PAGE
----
“We got a lot of phone calls from oil and gas companies that said, ‘I guess I should start paying attention to this now,’” said Travis Wofford, chair of the Houston corporate practice at Baker Botts LLP. “‘You’ve been telling us for years.”
Climate-activist shareholders in May won three seats on the Exxon Mobil board, and Chevron shareholders that same month approved a resolution requiring the company to cut emissions from its customers. The actions show the rise in importance of ESG, a set of non-financial benchmarks that socially-conscious investors use to evaluate companies and make decisions about deploying capital.
Baker Botts and Vinson & Elkins, two firms with deep Texas oil and gas roots, acknowledge receiving the company calls for help and rendering assistance. But they are tight-lipped about who they are advising and what exactly they are telling companies to do to improve sustainability.
The firms’ past work, however, has connected them to some of the country’s largest energy producers. Baker Botts clients have included Koch Energy Services, Halliburton Co. and Hess Corp., while Vinson & Elkins has represented Sunoco LP, American Electric Power Co., and Energy Transfer LP.
ON ESG issues, Baker Botts this year has assisted a “multinational corporation” as well as a “downstream energy company,” each with an extensive U.S. physical footprint, partner Alexandra Dunn told Bloomberg Law. The firm helped them think through “the legal risks associated with ESG issues, including environmental justice,” she said.
Vinson & Elkins “advised one independent U.S. oil and natural gas company with more than $3 billion in revenue that is engaged in the exploration, development, and production of natural gas,” spokeswoman Courtney Binick said.
No Box Checking
“The first thing we tell our clients is that ESG is not a check-the-box activity,” said Dunn, a member of Baker Botts’ environmental, safety and incident response section and a former EPA assistant administrator. “It requires a commitment from the leadership of the company to do some fairly deep reflection across the company’s operations.”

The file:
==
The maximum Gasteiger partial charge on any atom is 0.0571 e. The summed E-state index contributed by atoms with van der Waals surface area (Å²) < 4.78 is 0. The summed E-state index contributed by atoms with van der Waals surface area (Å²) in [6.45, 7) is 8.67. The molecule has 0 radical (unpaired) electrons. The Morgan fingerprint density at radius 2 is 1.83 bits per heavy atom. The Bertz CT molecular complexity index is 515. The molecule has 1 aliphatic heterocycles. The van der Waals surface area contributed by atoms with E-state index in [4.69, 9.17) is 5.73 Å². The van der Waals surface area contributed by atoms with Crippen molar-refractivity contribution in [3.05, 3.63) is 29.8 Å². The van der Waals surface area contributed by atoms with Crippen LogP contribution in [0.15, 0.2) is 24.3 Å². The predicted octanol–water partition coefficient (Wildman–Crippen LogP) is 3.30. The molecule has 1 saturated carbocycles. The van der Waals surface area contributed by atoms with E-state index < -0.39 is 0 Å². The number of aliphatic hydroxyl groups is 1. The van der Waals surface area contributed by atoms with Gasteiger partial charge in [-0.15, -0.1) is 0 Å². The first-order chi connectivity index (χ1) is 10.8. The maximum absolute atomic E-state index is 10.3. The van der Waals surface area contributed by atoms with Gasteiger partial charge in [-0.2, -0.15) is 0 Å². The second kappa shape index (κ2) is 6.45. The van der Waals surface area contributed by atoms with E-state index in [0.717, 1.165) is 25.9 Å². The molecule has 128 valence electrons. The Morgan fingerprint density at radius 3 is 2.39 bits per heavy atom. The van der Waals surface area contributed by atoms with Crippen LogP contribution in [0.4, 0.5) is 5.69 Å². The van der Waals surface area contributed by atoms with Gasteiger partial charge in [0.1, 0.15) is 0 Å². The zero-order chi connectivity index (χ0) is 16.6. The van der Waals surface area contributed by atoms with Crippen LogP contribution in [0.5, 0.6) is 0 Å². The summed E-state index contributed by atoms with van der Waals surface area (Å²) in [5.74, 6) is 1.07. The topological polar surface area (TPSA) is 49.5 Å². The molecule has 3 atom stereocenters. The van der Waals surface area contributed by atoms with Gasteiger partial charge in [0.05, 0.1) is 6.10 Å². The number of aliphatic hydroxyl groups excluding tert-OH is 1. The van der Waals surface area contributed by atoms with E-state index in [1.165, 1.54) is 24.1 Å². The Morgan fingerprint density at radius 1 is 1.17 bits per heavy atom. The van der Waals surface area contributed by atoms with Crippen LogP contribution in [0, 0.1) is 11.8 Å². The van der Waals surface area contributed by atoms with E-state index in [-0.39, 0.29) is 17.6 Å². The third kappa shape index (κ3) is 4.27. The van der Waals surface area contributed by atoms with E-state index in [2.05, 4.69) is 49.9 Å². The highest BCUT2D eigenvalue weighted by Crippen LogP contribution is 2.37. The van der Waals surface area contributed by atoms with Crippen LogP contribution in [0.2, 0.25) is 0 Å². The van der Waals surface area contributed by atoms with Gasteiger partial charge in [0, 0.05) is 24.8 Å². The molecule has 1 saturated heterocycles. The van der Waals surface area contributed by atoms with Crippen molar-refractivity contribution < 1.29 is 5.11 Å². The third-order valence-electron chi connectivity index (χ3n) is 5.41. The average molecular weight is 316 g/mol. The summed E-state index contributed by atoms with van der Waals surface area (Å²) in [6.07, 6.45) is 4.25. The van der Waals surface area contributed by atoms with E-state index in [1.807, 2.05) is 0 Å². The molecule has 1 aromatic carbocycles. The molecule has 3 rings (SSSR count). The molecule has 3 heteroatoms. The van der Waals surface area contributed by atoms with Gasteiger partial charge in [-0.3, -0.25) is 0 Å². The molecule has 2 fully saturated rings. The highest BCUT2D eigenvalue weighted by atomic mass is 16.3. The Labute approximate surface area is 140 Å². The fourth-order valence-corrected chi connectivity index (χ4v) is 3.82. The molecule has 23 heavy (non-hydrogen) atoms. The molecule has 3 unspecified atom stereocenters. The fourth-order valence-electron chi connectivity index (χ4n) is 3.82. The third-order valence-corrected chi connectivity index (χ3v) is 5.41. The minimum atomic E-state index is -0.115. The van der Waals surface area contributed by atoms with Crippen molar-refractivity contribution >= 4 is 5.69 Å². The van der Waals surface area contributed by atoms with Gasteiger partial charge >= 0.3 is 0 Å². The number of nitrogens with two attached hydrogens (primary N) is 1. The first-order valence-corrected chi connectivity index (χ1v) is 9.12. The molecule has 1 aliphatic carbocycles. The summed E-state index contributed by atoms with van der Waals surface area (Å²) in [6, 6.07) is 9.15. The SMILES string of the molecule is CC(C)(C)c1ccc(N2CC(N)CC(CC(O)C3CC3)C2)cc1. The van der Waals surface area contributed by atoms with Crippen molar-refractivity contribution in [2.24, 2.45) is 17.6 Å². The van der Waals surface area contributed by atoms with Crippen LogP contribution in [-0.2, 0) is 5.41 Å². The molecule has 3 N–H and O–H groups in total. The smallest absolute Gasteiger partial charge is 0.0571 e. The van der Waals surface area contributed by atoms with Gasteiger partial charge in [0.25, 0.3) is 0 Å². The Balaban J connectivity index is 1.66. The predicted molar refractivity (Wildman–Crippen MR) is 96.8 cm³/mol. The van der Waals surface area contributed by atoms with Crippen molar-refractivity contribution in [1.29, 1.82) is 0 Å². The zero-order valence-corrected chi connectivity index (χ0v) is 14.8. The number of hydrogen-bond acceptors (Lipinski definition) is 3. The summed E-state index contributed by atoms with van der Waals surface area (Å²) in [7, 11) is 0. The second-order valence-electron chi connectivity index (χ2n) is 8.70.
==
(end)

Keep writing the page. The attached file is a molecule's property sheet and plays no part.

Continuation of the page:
Wofford said law firms shouldn’t use ESG as a way to simply get counsel into the board room or to merely push for more disclosures. It requires an operational expertise, he said, such as, what type of plastic are companies using in their products?
“Is the business model sustainable?” Wofford said. “Is the way you’re running the business sustainable?”
Because ESG involves compliance in various aspects of the company’s operations, such as environmental, labor, and even advertising, lawyers from different practice areas have to work together, he said. Baker Botts has around 50 attorneys in its environmental, safety and incident response practice group.
At Vinson and Elkins LLP, Sarah Fortt created the firm’s ESG taskforce. She focuses on corporate governance, while other attorneys on the team address environment and climate, human rights, diversity and inclusion, and cybersecurity and privacy.
A challenges is the lack of an agreed upon taxonomy, Fortt said. Companies approach ESG and reporting in completely different ways, Fortt said.
“You have companies that are reporting on ESG from a highly, sophisticated, scientific perspective,” she said. That includes “delving deep into how they operate, how they think about risk, how they think about strategy, how they think about engaging with third parties and suppliers. And their reporting is based on that sophisticated knowledge.”
“Then it goes to the other extreme,” Fortt said, “where you’ve got folks that are saying something, but it’s skin-deep; it hasn’t sunk in to the organization. They may not even be fully verifying the quality of their data.”
While Fortt and her colleagues won’t tell their clients to change their operations, they need to make sure there isn’t a gap between what a client is saying and what they are doing.
“Our job as a counsel is to help them manage the liability associated with ESG,” Fortt said. “And there’s very real liability risk to ESG.”
Attorneys look for gaps in corporate responsibility disclosures, examine the integrity of the data behind the reports, and help companies evaluate carbon emissions throughout the supply chain, said Eddie Lewis, the co-head of U.S. energy, infrastructure, and environmental practice group at Norton Rose Fulbright.
“We anticipate doing more,” Lewis said. “Reviewing these reports, helping with the creation of those reports, looking at them to see if there are there gaps—and what is the integrity of the data.”